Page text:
At the end of the protest the protesters marched through the public access of the building loudly chanting “G4S out of Palestine and Standing Rock” much to the consternation of the building’s security guards.

Photos and commentary © by Bud Korotzer

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ANOTHER ACT OF SOLIDARITY ON THE SPORT’S FIELD

It is inspiring to see an athlete who cares more about the world than their own ambitions. And it is stunning that so many people are saying that an NFL player this thoughtful and selfless is somehow a “bad” role model, in a league so rife with scandal from the owner’s box to the locker room.

San Francisco 49ers quarterback Colin Kaepernick answers questions at a news conference on Friday, August 26, 2016. (AP Photo / Ben Margot)

San Francisco 49ers quarterback Colin Kaepernick answers questions at a news conference on Friday, August 26, 2016. (AP Photo / Ben Margot)

America Needs to Listen to What Colin Kaepernick Is Actually Trying to Say

Too many people are talking about patriotism and etiquette instead of reckoning with the substance of his critique.

IN MEMORY OF A GREAT DREAM

 

Rosa sat so Martin could walk …
Martin walked so Barack could run …
Barack ran so all our children could fly …
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There is no doubt in my mind that Martin Luther King would have rejoiced the day Obama was elected President of the United States. His dream was finally realised ….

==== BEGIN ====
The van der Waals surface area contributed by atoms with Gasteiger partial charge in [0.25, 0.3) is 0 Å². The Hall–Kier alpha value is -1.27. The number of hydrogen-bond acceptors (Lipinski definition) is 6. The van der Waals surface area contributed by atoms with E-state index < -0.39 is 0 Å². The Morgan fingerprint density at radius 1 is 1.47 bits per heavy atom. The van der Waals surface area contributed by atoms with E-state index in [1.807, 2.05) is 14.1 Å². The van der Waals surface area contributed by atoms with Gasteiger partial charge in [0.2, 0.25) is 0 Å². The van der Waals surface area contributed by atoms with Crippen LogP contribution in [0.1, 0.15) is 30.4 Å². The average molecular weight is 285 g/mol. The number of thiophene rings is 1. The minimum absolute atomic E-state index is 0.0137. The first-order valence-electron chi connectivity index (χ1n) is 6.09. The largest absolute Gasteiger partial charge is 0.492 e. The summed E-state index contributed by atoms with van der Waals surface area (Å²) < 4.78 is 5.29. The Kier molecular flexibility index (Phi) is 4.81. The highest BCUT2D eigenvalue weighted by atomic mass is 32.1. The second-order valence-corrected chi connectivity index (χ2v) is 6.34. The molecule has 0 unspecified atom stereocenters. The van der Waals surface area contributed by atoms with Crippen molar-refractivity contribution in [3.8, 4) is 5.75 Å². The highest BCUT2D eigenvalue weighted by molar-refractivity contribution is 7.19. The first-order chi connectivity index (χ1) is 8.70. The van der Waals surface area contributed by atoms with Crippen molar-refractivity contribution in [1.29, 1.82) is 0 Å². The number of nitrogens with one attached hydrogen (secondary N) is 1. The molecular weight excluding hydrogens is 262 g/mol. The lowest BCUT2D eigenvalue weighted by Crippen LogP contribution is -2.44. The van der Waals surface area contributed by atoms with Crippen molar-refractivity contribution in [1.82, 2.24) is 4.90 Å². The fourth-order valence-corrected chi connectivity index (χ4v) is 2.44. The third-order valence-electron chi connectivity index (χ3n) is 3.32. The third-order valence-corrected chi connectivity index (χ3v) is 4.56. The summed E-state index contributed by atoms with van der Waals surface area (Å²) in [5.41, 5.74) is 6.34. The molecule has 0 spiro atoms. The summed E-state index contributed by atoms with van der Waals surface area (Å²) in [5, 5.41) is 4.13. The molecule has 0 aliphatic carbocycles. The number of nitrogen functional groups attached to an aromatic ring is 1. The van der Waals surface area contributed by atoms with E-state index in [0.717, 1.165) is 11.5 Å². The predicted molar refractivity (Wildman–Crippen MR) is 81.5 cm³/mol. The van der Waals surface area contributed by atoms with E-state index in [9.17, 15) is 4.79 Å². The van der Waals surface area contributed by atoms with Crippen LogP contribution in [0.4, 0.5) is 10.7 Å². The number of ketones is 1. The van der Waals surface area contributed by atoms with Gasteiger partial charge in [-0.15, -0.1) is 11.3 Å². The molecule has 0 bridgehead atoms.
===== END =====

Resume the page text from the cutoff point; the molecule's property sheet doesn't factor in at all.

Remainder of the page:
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Or was it??
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The dream did not include the continuation of illegal wars …
Nor the racial profiling and hate crimes in the streets …
Nor the use of drones against innocent civilians …
Nor the erosion of the Constitution and the Bill of Rights.
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The dream spoken about above was supposed to set us free, but we still have a long way to go.
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Don’t Give Up The Fight!
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This could be the end result …
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IN PHOTOS ~~ NEW YORKERS CONTINUE TO PROTEST THE NEW ROUND OF POLICE BRUTALITY

For the second day in a row thousands of New Yorkers gathered in Union Square to protest the new round of police brutality ….

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Photos © by Bud Korotzer

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Below is a list of events taking place in New York City over the next few days.

Black Lives Occupy Time Square
Organizer: Tahirah Sharif
When: Sunday 7/10, 11 a.m – 4 p.m.
Where: Times Square
Demonstration to show solidarity in the wake of the tragedies that occured this week. Stand with the families of the brothers #altonsterlingand #philandocastile! Please wear all black, you are welcomed to bring signs, this is a demonstration (not a protest) to show what it looks like when we come together as a unit and take over! It is tourist season let’s give them something to remember NY by!!!! We will not be chanting, we will be standing on the steps in the middle of time square fists raised high!!!!